Bingo!? you ask? Yes, the New Orleans Bingo! Show, witnessed in full glory on Halloween itself in the city which is perhaps the love of my life. The whole reason I had to have a lightweight packable costume was so it would fit in my suitcase and be comfortable to wear for twelve hours outdoors in the company of 20,000 of my friends at Voodoo Experience. It was brilliant and beautiful and I don't regret for a moment that I forwent the dubious pleasures of the Gourds in order to watch Perry Farrell declare, "Tonight I am a superhero!" Also, I saw Gogol Bordello and the Black Keys and the Preservation Hall Jazz Band, who are as famous to me as Jane's Addiction, and a whole host of others. And I got to spend my favorite holiday in the company of two people that I couldn't love more if they were related to me by blood. I was deliriously happy that we were all together.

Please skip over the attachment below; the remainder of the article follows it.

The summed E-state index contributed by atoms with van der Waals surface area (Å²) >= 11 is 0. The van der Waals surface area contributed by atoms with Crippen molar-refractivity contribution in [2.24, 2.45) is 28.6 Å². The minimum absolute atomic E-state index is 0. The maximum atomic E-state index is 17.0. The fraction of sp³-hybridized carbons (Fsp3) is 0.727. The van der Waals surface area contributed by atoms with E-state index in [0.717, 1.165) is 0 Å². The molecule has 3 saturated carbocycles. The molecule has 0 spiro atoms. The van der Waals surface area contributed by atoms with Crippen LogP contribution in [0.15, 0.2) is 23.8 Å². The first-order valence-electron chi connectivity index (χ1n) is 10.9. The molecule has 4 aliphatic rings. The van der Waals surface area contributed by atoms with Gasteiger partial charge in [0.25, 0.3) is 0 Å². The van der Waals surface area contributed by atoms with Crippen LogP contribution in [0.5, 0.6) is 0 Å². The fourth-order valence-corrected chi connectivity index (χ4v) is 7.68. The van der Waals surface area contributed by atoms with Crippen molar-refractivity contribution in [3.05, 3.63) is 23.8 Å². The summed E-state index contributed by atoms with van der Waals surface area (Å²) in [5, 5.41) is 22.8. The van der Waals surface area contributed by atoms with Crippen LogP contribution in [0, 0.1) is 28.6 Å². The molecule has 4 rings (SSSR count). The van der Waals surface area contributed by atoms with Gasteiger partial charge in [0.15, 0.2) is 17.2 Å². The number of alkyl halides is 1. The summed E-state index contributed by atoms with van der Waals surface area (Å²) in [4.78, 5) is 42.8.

she was so happy to see those gypsy punks!
New Orleans is not a town for everyone. It is brimming with ghosts and legends and glitter and dirt. It is urgent and spooky and difficult like a lover. It is not full of convenience and quirk. It takes a certain darkness of spirit to adore it, and that is trait that my companions and I revel in sharing.
It was harder to bid the city adieu this time. Each time I visit a new place, I find myself wondering if I could slot myself into the life that is there, if I could make a place for myself in that world. Would this be my grocery store? Would I wash my clothes here? Would I fall in with these marvelous people, become their friend, have dinner parties at their houses? There is never the questioning when I am in New Orleans. I think to myself: this would be the place I would buy milk. This would be the cafe where I ate Sunday morning brunch. My children would go to this school, they would wear these uniforms gladly. These would be my people, my friends, my tribe. And I wait anxiously until the time comes to return.